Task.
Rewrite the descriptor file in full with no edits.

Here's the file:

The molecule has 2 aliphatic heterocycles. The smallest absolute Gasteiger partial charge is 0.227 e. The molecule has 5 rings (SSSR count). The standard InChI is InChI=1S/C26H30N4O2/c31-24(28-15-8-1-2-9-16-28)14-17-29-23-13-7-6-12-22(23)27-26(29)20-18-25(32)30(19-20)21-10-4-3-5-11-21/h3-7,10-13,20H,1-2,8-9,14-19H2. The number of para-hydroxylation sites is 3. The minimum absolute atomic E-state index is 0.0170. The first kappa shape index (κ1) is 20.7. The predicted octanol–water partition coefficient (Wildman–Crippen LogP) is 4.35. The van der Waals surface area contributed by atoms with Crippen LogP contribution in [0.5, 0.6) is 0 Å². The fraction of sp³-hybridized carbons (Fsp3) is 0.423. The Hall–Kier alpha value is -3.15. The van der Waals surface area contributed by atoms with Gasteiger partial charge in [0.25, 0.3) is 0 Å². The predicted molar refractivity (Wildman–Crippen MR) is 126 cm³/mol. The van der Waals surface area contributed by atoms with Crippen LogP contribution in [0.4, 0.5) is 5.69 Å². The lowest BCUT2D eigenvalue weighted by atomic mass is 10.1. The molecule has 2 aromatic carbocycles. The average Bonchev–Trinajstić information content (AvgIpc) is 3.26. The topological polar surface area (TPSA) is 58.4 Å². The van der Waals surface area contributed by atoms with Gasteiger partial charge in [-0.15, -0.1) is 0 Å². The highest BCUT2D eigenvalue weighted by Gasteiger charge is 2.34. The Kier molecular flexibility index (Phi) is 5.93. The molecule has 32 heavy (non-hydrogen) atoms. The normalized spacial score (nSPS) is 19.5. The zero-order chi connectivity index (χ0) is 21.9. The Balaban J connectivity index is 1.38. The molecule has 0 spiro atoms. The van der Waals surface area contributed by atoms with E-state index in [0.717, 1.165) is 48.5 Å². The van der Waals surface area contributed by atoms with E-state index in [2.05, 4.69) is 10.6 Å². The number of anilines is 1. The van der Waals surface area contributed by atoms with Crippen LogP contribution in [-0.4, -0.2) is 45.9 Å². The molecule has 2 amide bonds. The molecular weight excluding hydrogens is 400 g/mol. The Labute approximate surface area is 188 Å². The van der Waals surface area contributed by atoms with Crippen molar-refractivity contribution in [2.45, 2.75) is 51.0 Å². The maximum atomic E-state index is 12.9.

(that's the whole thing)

The molecule has 2 aliphatic heterocycles. The smallest absolute Gasteiger partial charge is 0.227 e. The molecule has 5 rings (SSSR count). The standard InChI is InChI=1S/C26H30N4O2/c31-24(28-15-8-1-2-9-16-28)14-17-29-23-13-7-6-12-22(23)27-26(29)20-18-25(32)30(19-20)21-10-4-3-5-11-21/h3-7,10-13,20H,1-2,8-9,14-19H2. The number of para-hydroxylation sites is 3. The minimum absolute atomic E-state index is 0.0170. The first kappa shape index (κ1) is 20.7. The predicted octanol–water partition coefficient (Wildman–Crippen LogP) is 4.35. The van der Waals surface area contributed by atoms with Crippen LogP contribution in [0.5, 0.6) is 0 Å². The fraction of sp³-hybridized carbons (Fsp3) is 0.423. The Hall–Kier alpha value is -3.15. The van der Waals surface area contributed by atoms with Gasteiger partial charge in [0.25, 0.3) is 0 Å². The predicted molar refractivity (Wildman–Crippen MR) is 126 cm³/mol. The van der Waals surface area contributed by atoms with Crippen LogP contribution in [0.4, 0.5) is 5.69 Å². The lowest BCUT2D eigenvalue weighted by atomic mass is 10.1. The molecule has 2 aromatic carbocycles. The average Bonchev–Trinajstić information content (AvgIpc) is 3.26. The topological polar surface area (TPSA) is 58.4 Å². The van der Waals surface area contributed by atoms with Gasteiger partial charge in [-0.15, -0.1) is 0 Å². The highest BCUT2D eigenvalue weighted by Gasteiger charge is 2.34. The Kier molecular flexibility index (Phi) is 5.93. The molecule has 32 heavy (non-hydrogen) atoms. The normalized spacial score (nSPS) is 19.5. The zero-order chi connectivity index (χ0) is 21.9. The Balaban J connectivity index is 1.38. The molecule has 0 spiro atoms. The van der Waals surface area contributed by atoms with E-state index in [0.717, 1.165) is 48.5 Å². The van der Waals surface area contributed by atoms with E-state index in [2.05, 4.69) is 10.6 Å². The number of anilines is 1. The van der Waals surface area contributed by atoms with Crippen LogP contribution in [-0.4, -0.2) is 45.9 Å². The molecule has 2 amide bonds. The molecular weight excluding hydrogens is 400 g/mol. The Labute approximate surface area is 188 Å². The van der Waals surface area contributed by atoms with Crippen molar-refractivity contribution in [2.45, 2.75) is 51.0 Å². The maximum atomic E-state index is 12.9.